n16sb205 b1 Mum angry about golf ball through car window Michelle Komljenovic  pic Steven Crabtree 061011
n16sb205 b1 Mum angry about golf ball through car window Michelle Komljenovic pic Steven Crabtree 061011

Horror scenario that could see you charged with murder

CHRISTMAS - the season which both blesses and stresses. The blessings include time with family and friends and the joy on the faces of kids as they rip open the wrappings on the treasure that Santa has bestowed upon them.

Stresses include the madness involved in helping Santa put together, wrap and distribute his hoard, part of which involves finding a parking space at a time when they have become rarer than hen's teeth and more fought over than any stretch of land in the Middle East.

Picture a young mother on such a quest - driving slowly through a hot car park, kids in the back seat fighting each other and the air-conditioning fighting the heatwave conditions outside. Her eyes scan the car park and occasionally flick into the rear-view mirror to ensure her children have not escalated beyond "did not/did too" to something more serous.

Suddenly, as if through divine providence, an empty space appears and she proceeds to it at an accelerated pace. At that moment, a particularly volatile exchange causes her to flick her eyes to the mirror once again and see one child grabbing the ear of the other and pulling hard.

Bill Potts has detailed a horror driving scenario that could see ordinary people charged with murder.
Bill Potts has detailed a horror driving scenario that could see ordinary people charged with murder.

She quickly reaches back and snatches the hand away, in a move she has done a hundred times without event. This time her foot slips from break to pedal and the car lurches forward.

Ahead of her in the car park, someone else is struggling with the heat; an elderly lady on an expedition for presents for great-grandchildren, using a wheeled walker to cross the desert-like car park. Wilting in the heat, she stumbles sideways at the exact moment the young mother's car lurches forward; the grandmother is struck and killed instantly. What happens next?

In Queensland, the young mother might be in real trouble. She could be charged with dangerous operation of a motor vehicle, but it might also be determined that she had been recklessly indifferent to the consequences of her actions; and in this state, that can upgrade the charge to murder.

Fanciful? Hardly. Recently a woman was charged with the murder of her two children after leaving them in a hot car. I can't discuss that case, but there are many other scenarios where this law could be used. The scenario I described with the female driver might well produce a media outcry; police may feel great pressure to proffer the charge. What if the young mother still had alcohol from her Christmas party lingering in her system, below the legal limit but still a factor in her reactions?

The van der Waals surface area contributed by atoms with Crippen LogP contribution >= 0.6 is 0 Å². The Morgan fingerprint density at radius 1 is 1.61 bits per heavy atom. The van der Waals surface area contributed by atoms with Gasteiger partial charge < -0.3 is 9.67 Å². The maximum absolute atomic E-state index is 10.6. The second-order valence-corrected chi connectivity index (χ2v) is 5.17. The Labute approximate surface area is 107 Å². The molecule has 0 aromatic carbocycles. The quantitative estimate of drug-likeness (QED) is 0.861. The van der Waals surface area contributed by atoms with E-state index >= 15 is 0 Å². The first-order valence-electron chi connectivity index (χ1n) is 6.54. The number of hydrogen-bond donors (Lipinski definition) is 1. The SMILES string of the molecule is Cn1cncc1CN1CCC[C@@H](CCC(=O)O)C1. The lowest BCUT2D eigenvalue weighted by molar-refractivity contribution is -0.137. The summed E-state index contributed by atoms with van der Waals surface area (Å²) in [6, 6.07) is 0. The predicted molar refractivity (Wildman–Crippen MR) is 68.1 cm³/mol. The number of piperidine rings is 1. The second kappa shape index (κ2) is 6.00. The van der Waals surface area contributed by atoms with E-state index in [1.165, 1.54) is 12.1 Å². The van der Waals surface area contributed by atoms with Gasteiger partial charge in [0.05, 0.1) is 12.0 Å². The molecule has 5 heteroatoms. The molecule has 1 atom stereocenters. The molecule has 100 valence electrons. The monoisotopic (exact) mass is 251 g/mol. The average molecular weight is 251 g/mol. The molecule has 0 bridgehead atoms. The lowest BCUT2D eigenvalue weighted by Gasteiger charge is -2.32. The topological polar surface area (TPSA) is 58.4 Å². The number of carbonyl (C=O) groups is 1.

Queensland Law Society President Bill Potts. Picture: Annette Dew
Queensland Law Society President Bill Potts. Picture: Annette Dew

Nobody denies that the cases which drove this change to the definition of murder aren't tragic beyond belief, but it is a truism that hard cases make bad law. Similarly, legislative changes driven by emotive factors and populist concerns make bad legislation.

In addition, such legislation almost always carries unintended consequences and treats cases as equally abhorrent even when they are clearly not.

Bashing someone to death over a drug debt or paying an assassin to take out a criminal rival are orders of magnitude worse than a momentary lapse of concentration in a car park - but in Queensland they are seen as the same thing. This is absurd.

Traditionally, effective law involves discretions, usually for judges, for one simple reason: it is impossible to enact laws which can anticipate and deal with every possible scenario.

When a government does attempt to do this the results are often unworkable - witness the Hawke government's three-volume tax legislation - and unfair.

When we are confronted with heinous crimes, it is only natural to become upset, even enraged, and adopt an "off with their heads!" attitude. We want vengeance when little Mason Lee's life and future are taken away by a reprehensible William O'Sullivan, but the law doesn't just apply to that situation.

It applies to a young mother momentarily distracted in a car park, while trying to manage her kids. Are we really happy to criminalise parenting? Who has not been similarly distracted, and do any of us think we should go to jail for this?

Every tragic death lessens us and hurts our community, but there is a distinction between the callous failure of humanity that took Mason Lee's life and a momentary lapse behind the wheel. In Queensland, however, they are equally evil in the eyes of the law.

Those who deliberately commit heinous crimes must of course be punished with a severity that reflects the crime, but if, in our thirst for justice, we also punish those who simply made a tragic mistake, we do so at the cost of our very humanity.

Bill Potts is President of the Queensland Law Society



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